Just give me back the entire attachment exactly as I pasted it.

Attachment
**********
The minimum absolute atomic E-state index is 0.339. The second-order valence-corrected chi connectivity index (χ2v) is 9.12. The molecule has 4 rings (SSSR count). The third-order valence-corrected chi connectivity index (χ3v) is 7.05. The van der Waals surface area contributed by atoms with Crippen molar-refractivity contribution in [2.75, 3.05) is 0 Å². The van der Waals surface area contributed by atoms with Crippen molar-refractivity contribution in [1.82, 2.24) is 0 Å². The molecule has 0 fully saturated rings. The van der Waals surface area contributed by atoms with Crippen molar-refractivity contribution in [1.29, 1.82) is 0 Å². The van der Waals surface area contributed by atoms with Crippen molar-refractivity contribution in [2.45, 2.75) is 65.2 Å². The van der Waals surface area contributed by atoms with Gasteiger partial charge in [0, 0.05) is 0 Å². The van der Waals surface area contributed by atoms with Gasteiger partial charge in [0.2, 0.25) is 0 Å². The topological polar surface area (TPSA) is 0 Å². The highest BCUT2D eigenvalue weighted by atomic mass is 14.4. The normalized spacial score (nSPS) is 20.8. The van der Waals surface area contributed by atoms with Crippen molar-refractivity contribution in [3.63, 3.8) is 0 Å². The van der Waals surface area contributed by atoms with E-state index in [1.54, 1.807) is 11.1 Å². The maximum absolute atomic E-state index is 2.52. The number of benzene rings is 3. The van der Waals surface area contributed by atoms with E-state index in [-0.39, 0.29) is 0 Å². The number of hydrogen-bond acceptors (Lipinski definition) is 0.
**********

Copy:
The minimum absolute atomic E-state index is 0.339. The second-order valence-corrected chi connectivity index (χ2v) is 9.12. The molecule has 4 rings (SSSR count). The third-order valence-corrected chi connectivity index (χ3v) is 7.05. The van der Waals surface area contributed by atoms with Crippen molar-refractivity contribution in [2.75, 3.05) is 0 Å². The van der Waals surface area contributed by atoms with Crippen molar-refractivity contribution in [1.82, 2.24) is 0 Å². The molecule has 0 fully saturated rings. The van der Waals surface area contributed by atoms with Crippen molar-refractivity contribution in [1.29, 1.82) is 0 Å². The van der Waals surface area contributed by atoms with Crippen molar-refractivity contribution in [2.45, 2.75) is 65.2 Å². The van der Waals surface area contributed by atoms with Gasteiger partial charge in [0, 0.05) is 0 Å². The van der Waals surface area contributed by atoms with Gasteiger partial charge in [0.2, 0.25) is 0 Å². The topological polar surface area (TPSA) is 0 Å². The highest BCUT2D eigenvalue weighted by atomic mass is 14.4. The normalized spacial score (nSPS) is 20.8. The van der Waals surface area contributed by atoms with Crippen molar-refractivity contribution in [3.63, 3.8) is 0 Å². The van der Waals surface area contributed by atoms with E-state index in [1.54, 1.807) is 11.1 Å². The maximum absolute atomic E-state index is 2.52. The number of benzene rings is 3. The van der Waals surface area contributed by atoms with E-state index in [-0.39, 0.29) is 0 Å². The number of hydrogen-bond acceptors (Lipinski definition) is 0.